T cells are the most abundant cell type found in afferent lymph, but their migration through lymphatic vessels (LVs) remains poorly understood. Performing intravital microscopy in the murine skin, we imaged T cell migration through afferent LVs in vivo. T cells entered into and actively migrated within lymphatic capillaries but were passively transported in contractile collecting vessels. Intralymphatic T cell number and motility were increased during contact-hypersensitivity-induced inflammation and dependent on ICAM-1/LFA-1 interactions. In vitro, blockade of endothelial cell-expressed ICAM-1 reduced T cell adhesion, crawling, and transmigration across lymphatic endothelium and decreased T cell advancement from capillaries into lymphatic collectors in skin explants. In vivo, T cell migration to draining lymph nodes was significantly reduced upon ICAM-1 or LFA-1 blockade. Our findings indicate that T cell migration through LVs occurs in distinct steps and reveal a key role for ICAM-1/LFA-1 interactions in this process.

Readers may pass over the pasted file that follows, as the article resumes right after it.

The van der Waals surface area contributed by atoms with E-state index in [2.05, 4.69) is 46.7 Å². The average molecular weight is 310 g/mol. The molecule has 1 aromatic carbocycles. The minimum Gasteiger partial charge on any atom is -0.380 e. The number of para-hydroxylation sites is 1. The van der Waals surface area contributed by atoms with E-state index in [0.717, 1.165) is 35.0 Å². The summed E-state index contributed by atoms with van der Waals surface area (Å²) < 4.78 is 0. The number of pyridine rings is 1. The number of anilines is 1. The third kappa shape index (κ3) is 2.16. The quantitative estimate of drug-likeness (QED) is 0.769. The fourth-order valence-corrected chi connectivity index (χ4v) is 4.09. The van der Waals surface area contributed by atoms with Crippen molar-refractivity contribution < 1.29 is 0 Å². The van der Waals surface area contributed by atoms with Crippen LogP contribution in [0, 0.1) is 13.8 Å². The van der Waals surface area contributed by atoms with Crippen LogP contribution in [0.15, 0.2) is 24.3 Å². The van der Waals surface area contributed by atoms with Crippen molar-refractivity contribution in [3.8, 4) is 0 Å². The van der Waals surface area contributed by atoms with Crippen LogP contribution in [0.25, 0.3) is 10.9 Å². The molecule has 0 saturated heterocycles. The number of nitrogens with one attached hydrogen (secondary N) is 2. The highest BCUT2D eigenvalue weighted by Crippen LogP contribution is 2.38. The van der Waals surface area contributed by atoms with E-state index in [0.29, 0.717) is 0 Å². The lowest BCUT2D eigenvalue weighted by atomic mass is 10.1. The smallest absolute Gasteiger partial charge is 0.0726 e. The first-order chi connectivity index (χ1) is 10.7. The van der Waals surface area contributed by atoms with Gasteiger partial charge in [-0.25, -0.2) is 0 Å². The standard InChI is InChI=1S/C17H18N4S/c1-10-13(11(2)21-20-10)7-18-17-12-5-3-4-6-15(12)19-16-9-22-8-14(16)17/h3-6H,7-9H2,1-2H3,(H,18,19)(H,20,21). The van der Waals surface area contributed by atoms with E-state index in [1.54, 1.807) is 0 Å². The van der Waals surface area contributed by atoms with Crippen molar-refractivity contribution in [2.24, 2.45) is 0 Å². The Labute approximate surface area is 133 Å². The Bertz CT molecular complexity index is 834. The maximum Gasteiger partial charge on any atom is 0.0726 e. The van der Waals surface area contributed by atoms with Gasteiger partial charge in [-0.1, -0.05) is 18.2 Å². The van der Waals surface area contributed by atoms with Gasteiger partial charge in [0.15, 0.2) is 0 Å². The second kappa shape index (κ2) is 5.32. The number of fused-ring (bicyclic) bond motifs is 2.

Teijeira, Alvaro; Hunter, Morgan C.; Russo, Erica; Proulx, Steven T; Frei, Thomas; Debes, Gudrun F.; Coles, Marc; Melero, Ignacio; Detmar, Michael; Rouzaut, Ana; and Halin, Cornelia, "T Cell Migration from Inflamed Skin to Draining Lymph Nodes Requires Intralymphatic Crawling Supported by ICAM-1/LFA-1 Interactions." (2017). Department of Microbiology and Immunology Faculty Papers. Paper 87.
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